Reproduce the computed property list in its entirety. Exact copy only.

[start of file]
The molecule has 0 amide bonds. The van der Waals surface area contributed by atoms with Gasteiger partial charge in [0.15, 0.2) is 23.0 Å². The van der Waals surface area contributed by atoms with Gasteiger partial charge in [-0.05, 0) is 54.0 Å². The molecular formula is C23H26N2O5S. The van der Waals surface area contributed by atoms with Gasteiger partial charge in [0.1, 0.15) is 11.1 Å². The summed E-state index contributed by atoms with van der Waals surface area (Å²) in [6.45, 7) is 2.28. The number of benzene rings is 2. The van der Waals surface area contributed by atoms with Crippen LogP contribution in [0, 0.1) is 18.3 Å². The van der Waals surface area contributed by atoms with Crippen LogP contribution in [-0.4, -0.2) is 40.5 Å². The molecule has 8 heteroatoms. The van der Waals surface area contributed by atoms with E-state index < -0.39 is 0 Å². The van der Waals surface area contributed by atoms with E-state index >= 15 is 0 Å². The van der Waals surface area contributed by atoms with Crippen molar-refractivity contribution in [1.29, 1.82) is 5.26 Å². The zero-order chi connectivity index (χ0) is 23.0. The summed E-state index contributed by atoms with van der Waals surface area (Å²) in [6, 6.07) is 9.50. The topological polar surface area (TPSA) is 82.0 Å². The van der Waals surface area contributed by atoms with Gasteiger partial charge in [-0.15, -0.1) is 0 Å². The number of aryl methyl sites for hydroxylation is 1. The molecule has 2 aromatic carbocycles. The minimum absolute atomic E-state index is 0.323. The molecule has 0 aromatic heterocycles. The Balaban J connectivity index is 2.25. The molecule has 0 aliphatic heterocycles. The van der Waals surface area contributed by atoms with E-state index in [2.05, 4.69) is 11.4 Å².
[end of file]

The molecule has 0 amide bonds. The van der Waals surface area contributed by atoms with Gasteiger partial charge in [0.15, 0.2) is 23.0 Å². The van der Waals surface area contributed by atoms with Gasteiger partial charge in [-0.05, 0) is 54.0 Å². The molecular formula is C23H26N2O5S. The van der Waals surface area contributed by atoms with Gasteiger partial charge in [0.1, 0.15) is 11.1 Å². The summed E-state index contributed by atoms with van der Waals surface area (Å²) in [6.45, 7) is 2.28. The number of benzene rings is 2. The van der Waals surface area contributed by atoms with Crippen LogP contribution in [0, 0.1) is 18.3 Å². The van der Waals surface area contributed by atoms with Crippen LogP contribution in [-0.4, -0.2) is 40.5 Å². The molecule has 8 heteroatoms. The van der Waals surface area contributed by atoms with E-state index < -0.39 is 0 Å². The van der Waals surface area contributed by atoms with E-state index >= 15 is 0 Å². The van der Waals surface area contributed by atoms with Crippen molar-refractivity contribution in [1.29, 1.82) is 5.26 Å². The zero-order chi connectivity index (χ0) is 23.0. The summed E-state index contributed by atoms with van der Waals surface area (Å²) in [6, 6.07) is 9.50. The topological polar surface area (TPSA) is 82.0 Å². The van der Waals surface area contributed by atoms with Gasteiger partial charge in [-0.15, -0.1) is 0 Å². The number of aryl methyl sites for hydroxylation is 1. The molecule has 2 aromatic carbocycles. The minimum absolute atomic E-state index is 0.323. The molecule has 0 aromatic heterocycles. The Balaban J connectivity index is 2.25. The molecule has 0 aliphatic heterocycles. The van der Waals surface area contributed by atoms with E-state index in [2.05, 4.69) is 11.4 Å².